Radial head subluxation, commonly referred to as nursemaid's elbow, is a common condition. In this post we talk about how to diagnose and manage this condition in a timely and effective manner.
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Epidemiology and Pathology
This pathology usually occurs in children 1-4 years of age and frequently during the second year of life which makes the diagnosis sometimes a little more difficult. It occurs as the annular ligament becomes interposed between the radial head and cepitellum usually after sudden, longitudinal traction while the elbow is extended and the forearm pronated. This decreases with time as the annular ligament becomes thicker and stronger at the distal attachment. Below is an image that demonstrates this pathology on the right and a normal elbow on the left.
The diagnosis is usually clinical. Think of a patient not wanting to move their arm after a sudden event. Usually, they hold their elbow with some flexion and the forearm pronated. Tenderness is often minimal and located at the lateral aspect of the elbow. With some encouragement they may be able to move the rest of the extremity and even perform flexion and extension of the elbow. However, with supination or further pronation, they will cry and try to protect the extremity.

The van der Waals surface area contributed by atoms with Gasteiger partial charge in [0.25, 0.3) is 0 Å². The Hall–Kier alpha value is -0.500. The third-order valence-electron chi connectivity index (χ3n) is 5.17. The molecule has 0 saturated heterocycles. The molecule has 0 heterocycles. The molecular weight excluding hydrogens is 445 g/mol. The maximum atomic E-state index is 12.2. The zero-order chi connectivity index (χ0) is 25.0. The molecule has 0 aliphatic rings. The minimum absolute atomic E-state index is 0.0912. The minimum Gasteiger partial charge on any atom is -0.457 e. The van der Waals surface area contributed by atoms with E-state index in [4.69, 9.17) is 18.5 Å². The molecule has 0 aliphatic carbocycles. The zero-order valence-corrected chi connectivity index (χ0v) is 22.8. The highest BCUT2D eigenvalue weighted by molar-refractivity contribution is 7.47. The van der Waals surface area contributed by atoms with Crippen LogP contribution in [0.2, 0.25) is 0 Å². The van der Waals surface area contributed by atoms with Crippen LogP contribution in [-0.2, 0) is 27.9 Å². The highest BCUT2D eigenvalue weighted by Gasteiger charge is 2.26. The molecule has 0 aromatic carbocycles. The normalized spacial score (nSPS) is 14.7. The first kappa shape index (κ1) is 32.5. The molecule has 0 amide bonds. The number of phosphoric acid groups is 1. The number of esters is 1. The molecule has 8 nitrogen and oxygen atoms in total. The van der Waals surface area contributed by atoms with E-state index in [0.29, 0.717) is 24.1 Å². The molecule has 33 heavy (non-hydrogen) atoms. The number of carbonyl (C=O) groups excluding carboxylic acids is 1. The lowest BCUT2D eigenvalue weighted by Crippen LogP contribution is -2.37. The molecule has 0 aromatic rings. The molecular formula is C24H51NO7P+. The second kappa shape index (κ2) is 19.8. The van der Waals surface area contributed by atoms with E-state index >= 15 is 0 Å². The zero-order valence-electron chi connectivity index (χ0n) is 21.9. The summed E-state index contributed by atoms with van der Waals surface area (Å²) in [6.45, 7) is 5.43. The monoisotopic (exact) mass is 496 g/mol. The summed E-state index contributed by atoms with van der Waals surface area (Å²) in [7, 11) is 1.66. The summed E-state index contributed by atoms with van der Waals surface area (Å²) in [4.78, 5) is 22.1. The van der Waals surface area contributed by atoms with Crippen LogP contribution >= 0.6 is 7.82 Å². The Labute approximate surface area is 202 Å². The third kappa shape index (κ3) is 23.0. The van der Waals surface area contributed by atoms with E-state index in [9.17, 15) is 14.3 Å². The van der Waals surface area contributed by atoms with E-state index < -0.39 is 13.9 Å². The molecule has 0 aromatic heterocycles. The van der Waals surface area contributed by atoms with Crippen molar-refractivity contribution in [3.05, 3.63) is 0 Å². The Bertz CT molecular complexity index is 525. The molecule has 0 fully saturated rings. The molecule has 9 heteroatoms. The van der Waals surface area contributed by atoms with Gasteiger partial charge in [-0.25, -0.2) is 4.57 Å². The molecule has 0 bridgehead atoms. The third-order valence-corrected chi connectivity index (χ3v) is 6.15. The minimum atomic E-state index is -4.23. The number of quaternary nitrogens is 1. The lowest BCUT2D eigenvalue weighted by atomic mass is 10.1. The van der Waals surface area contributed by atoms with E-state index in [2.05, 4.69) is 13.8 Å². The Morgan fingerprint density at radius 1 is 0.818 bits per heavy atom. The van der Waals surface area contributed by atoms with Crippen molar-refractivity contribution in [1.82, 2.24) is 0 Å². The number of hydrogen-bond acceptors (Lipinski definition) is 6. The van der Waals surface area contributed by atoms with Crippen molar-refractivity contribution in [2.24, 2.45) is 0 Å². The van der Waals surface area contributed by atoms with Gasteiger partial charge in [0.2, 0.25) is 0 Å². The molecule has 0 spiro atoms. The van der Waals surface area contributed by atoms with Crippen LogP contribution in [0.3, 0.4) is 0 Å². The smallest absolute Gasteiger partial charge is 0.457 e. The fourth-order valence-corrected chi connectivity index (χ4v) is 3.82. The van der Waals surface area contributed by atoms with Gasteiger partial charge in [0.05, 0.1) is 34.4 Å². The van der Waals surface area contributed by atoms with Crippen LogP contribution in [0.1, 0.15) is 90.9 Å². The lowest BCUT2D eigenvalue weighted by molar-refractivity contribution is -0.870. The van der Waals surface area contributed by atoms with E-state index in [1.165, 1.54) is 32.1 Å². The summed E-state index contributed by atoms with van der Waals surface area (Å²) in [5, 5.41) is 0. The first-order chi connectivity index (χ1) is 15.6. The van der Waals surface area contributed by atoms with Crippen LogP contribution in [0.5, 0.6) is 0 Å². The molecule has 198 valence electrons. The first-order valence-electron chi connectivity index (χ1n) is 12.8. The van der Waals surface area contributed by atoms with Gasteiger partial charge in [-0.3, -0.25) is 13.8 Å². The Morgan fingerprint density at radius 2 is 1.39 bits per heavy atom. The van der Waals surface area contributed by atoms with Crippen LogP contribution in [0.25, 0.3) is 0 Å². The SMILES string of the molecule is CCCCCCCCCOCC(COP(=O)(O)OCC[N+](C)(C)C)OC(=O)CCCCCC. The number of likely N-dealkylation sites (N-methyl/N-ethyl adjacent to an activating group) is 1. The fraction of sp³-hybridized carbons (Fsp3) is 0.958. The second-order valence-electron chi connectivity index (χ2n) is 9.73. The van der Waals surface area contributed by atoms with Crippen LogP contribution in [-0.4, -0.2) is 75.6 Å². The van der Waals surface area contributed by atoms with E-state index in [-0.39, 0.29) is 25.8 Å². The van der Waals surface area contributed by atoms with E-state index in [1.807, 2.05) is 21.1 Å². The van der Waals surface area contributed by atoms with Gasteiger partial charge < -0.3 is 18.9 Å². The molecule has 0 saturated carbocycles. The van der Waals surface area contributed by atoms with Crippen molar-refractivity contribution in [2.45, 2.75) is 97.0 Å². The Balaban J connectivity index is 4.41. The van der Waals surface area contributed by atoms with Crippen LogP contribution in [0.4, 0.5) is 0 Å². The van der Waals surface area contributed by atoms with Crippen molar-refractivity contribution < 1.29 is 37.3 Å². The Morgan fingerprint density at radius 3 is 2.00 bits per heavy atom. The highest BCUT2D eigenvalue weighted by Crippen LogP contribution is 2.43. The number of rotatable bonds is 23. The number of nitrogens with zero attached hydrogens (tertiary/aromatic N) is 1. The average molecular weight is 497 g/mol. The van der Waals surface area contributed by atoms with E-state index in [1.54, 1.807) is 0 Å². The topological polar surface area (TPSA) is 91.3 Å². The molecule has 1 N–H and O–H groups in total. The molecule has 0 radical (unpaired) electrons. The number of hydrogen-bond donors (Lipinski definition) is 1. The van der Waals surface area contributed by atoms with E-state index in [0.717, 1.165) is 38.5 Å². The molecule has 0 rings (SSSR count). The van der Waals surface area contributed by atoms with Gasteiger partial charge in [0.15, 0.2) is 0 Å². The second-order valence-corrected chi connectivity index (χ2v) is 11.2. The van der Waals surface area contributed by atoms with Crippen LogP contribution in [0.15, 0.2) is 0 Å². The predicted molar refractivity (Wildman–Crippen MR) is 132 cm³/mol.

In most cases, imaging is not necessary. X-rays are rarely helpful and will be normal. Sometimes during the process of obtaining the x-rays they will be reduced. X-rays are beneficial if there are concerns regarding other injuries such as a fracture being more likely. However, ultrasound can play a potential role especially if the diagnosis is inconclusive by physical exam. There is an article detailing the technique and various findings that appear in this condition.
It is worth remembering there are other potential causes such as fracture, septic arthritis, radial head dislocation, and forearm synostosis.
The main approach is closed reduction, but rarely it needs open reduction. Mainly, this is for chronic, symptomatic subluxations that are not reduced with a closed technique. Supination can be used which involves holding the arm supinated and the elbow maximally flexed. In both that technique and the hyperpronation technique pressure is applied over the radial head where a palpable click is often felt. For hyperpronation the forearm is held flexed but can be extended at the elbow as significant pronation is placed holding the wrist. Here is a quick video from the Merck Manual that goes over both methods. Usually the patient cries during the technique but shortly afterward should be fully using the upper extremity without difficulty. If pain persists x-ray should be considered.
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